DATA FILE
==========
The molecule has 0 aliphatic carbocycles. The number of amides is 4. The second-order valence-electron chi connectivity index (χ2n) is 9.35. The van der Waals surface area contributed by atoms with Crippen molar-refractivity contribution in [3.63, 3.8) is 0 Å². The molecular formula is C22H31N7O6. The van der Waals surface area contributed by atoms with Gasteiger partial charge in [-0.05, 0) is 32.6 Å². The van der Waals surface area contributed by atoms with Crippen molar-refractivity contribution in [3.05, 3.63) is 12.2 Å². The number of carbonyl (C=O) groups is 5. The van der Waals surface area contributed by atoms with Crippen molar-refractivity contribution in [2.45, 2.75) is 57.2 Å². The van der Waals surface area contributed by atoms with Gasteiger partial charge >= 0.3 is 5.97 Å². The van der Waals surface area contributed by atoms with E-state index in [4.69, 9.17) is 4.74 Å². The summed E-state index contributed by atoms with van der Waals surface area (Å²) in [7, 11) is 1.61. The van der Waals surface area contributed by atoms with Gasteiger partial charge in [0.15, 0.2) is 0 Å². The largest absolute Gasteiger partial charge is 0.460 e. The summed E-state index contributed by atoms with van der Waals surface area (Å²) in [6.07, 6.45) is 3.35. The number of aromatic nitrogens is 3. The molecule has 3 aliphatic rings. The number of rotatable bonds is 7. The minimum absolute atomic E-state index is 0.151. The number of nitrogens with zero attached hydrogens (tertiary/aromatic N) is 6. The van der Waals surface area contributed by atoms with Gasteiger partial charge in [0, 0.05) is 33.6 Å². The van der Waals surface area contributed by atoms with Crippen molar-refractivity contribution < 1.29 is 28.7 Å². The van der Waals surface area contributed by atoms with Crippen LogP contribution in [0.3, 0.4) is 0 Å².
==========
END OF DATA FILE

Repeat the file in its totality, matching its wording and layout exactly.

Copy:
The molecule has 0 aliphatic carbocycles. The number of amides is 4. The second-order valence-electron chi connectivity index (χ2n) is 9.35. The van der Waals surface area contributed by atoms with Crippen molar-refractivity contribution in [3.63, 3.8) is 0 Å². The molecular formula is C22H31N7O6. The van der Waals surface area contributed by atoms with Gasteiger partial charge in [-0.05, 0) is 32.6 Å². The van der Waals surface area contributed by atoms with Crippen molar-refractivity contribution in [3.05, 3.63) is 12.2 Å². The number of carbonyl (C=O) groups is 5. The van der Waals surface area contributed by atoms with Crippen molar-refractivity contribution in [2.45, 2.75) is 57.2 Å². The van der Waals surface area contributed by atoms with Gasteiger partial charge >= 0.3 is 5.97 Å². The van der Waals surface area contributed by atoms with E-state index in [4.69, 9.17) is 4.74 Å². The summed E-state index contributed by atoms with van der Waals surface area (Å²) in [7, 11) is 1.61. The van der Waals surface area contributed by atoms with Gasteiger partial charge in [0.15, 0.2) is 0 Å². The largest absolute Gasteiger partial charge is 0.460 e. The summed E-state index contributed by atoms with van der Waals surface area (Å²) in [6.07, 6.45) is 3.35. The number of aromatic nitrogens is 3. The molecule has 3 aliphatic rings. The number of rotatable bonds is 7. The minimum absolute atomic E-state index is 0.151. The number of nitrogens with zero attached hydrogens (tertiary/aromatic N) is 6. The van der Waals surface area contributed by atoms with Gasteiger partial charge in [0, 0.05) is 33.6 Å². The van der Waals surface area contributed by atoms with Crippen molar-refractivity contribution < 1.29 is 28.7 Å². The van der Waals surface area contributed by atoms with Crippen LogP contribution in [0.3, 0.4) is 0 Å².